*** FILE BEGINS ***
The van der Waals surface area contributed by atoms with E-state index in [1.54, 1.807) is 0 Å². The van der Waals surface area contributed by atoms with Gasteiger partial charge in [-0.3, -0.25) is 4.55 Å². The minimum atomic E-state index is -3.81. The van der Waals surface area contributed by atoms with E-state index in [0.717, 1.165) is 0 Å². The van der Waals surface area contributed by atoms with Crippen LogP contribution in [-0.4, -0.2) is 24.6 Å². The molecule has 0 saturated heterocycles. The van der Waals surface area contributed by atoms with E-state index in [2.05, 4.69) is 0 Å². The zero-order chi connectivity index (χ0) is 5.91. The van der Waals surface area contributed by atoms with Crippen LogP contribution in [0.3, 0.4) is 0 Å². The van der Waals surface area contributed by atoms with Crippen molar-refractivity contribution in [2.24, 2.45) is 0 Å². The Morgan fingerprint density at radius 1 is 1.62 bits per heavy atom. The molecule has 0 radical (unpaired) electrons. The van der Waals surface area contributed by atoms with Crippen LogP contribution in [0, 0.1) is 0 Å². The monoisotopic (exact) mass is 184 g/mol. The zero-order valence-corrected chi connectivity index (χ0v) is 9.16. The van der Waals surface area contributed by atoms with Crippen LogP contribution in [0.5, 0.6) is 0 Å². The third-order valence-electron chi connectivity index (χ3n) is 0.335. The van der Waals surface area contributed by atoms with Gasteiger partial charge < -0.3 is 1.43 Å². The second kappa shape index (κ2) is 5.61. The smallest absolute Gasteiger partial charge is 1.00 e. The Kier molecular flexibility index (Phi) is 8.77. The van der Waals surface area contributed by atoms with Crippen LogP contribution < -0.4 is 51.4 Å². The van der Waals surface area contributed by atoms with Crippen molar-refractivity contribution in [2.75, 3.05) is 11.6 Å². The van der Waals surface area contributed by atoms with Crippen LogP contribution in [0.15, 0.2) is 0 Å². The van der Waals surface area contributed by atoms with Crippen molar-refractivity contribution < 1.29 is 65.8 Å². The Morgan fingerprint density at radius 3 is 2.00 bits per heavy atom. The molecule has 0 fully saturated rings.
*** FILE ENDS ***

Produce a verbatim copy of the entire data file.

The van der Waals surface area contributed by atoms with E-state index in [1.54, 1.807) is 0 Å². The van der Waals surface area contributed by atoms with Gasteiger partial charge in [-0.3, -0.25) is 4.55 Å². The minimum atomic E-state index is -3.81. The van der Waals surface area contributed by atoms with E-state index in [0.717, 1.165) is 0 Å². The van der Waals surface area contributed by atoms with Crippen LogP contribution in [-0.4, -0.2) is 24.6 Å². The molecule has 0 saturated heterocycles. The van der Waals surface area contributed by atoms with E-state index in [2.05, 4.69) is 0 Å². The zero-order chi connectivity index (χ0) is 5.91. The van der Waals surface area contributed by atoms with Crippen LogP contribution in [0.3, 0.4) is 0 Å². The van der Waals surface area contributed by atoms with Crippen molar-refractivity contribution in [2.24, 2.45) is 0 Å². The Morgan fingerprint density at radius 1 is 1.62 bits per heavy atom. The molecule has 0 radical (unpaired) electrons. The van der Waals surface area contributed by atoms with Crippen LogP contribution in [0, 0.1) is 0 Å². The monoisotopic (exact) mass is 184 g/mol. The zero-order valence-corrected chi connectivity index (χ0v) is 9.16. The van der Waals surface area contributed by atoms with Crippen LogP contribution in [0.5, 0.6) is 0 Å². The third-order valence-electron chi connectivity index (χ3n) is 0.335. The van der Waals surface area contributed by atoms with Gasteiger partial charge < -0.3 is 1.43 Å². The second kappa shape index (κ2) is 5.61. The smallest absolute Gasteiger partial charge is 1.00 e. The Kier molecular flexibility index (Phi) is 8.77. The van der Waals surface area contributed by atoms with Crippen LogP contribution < -0.4 is 51.4 Å². The van der Waals surface area contributed by atoms with Crippen molar-refractivity contribution in [2.75, 3.05) is 11.6 Å². The van der Waals surface area contributed by atoms with Crippen LogP contribution in [0.15, 0.2) is 0 Å². The van der Waals surface area contributed by atoms with Crippen molar-refractivity contribution < 1.29 is 65.8 Å². The Morgan fingerprint density at radius 3 is 2.00 bits per heavy atom. The molecule has 0 fully saturated rings.